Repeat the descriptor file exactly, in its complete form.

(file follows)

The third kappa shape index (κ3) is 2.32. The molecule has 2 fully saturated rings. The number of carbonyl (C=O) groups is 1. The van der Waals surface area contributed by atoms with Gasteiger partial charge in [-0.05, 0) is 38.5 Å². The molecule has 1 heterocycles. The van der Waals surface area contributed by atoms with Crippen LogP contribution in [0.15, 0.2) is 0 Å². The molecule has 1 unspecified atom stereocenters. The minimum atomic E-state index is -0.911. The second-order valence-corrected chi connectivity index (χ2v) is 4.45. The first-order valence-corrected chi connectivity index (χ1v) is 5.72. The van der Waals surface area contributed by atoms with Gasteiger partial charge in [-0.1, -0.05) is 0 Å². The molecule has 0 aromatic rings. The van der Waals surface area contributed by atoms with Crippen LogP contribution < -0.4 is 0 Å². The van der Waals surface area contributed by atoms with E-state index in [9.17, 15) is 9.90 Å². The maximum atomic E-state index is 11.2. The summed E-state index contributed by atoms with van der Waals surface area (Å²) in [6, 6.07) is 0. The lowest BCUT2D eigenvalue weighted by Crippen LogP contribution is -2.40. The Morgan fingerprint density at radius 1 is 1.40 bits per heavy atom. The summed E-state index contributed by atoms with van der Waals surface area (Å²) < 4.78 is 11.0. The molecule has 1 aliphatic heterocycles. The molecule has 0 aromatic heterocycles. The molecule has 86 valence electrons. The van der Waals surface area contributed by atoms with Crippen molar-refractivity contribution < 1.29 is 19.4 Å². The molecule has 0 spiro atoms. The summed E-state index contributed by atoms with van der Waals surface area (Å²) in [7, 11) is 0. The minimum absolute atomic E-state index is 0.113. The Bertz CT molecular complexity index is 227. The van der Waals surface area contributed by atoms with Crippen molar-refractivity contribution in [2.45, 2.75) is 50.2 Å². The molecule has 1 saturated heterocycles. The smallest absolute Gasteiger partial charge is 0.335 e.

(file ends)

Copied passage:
The third kappa shape index (κ3) is 2.32. The molecule has 2 fully saturated rings. The number of carbonyl (C=O) groups is 1. The van der Waals surface area contributed by atoms with Gasteiger partial charge in [-0.05, 0) is 38.5 Å². The molecule has 1 heterocycles. The van der Waals surface area contributed by atoms with Crippen LogP contribution in [0.15, 0.2) is 0 Å². The molecule has 1 unspecified atom stereocenters. The minimum atomic E-state index is -0.911. The second-order valence-corrected chi connectivity index (χ2v) is 4.45. The first-order valence-corrected chi connectivity index (χ1v) is 5.72. The van der Waals surface area contributed by atoms with Gasteiger partial charge in [-0.1, -0.05) is 0 Å². The molecule has 0 aromatic rings. The van der Waals surface area contributed by atoms with Crippen LogP contribution < -0.4 is 0 Å². The van der Waals surface area contributed by atoms with E-state index in [9.17, 15) is 9.90 Å². The maximum atomic E-state index is 11.2. The summed E-state index contributed by atoms with van der Waals surface area (Å²) in [6, 6.07) is 0. The lowest BCUT2D eigenvalue weighted by Crippen LogP contribution is -2.40. The Morgan fingerprint density at radius 1 is 1.40 bits per heavy atom. The summed E-state index contributed by atoms with van der Waals surface area (Å²) < 4.78 is 11.0. The molecule has 1 aliphatic heterocycles. The molecule has 0 aromatic heterocycles. The molecule has 86 valence electrons. The van der Waals surface area contributed by atoms with Crippen molar-refractivity contribution < 1.29 is 19.4 Å². The molecule has 0 spiro atoms. The summed E-state index contributed by atoms with van der Waals surface area (Å²) in [7, 11) is 0. The minimum absolute atomic E-state index is 0.113. The Bertz CT molecular complexity index is 227. The van der Waals surface area contributed by atoms with Crippen molar-refractivity contribution in [2.45, 2.75) is 50.2 Å². The molecule has 1 saturated heterocycles. The smallest absolute Gasteiger partial charge is 0.335 e.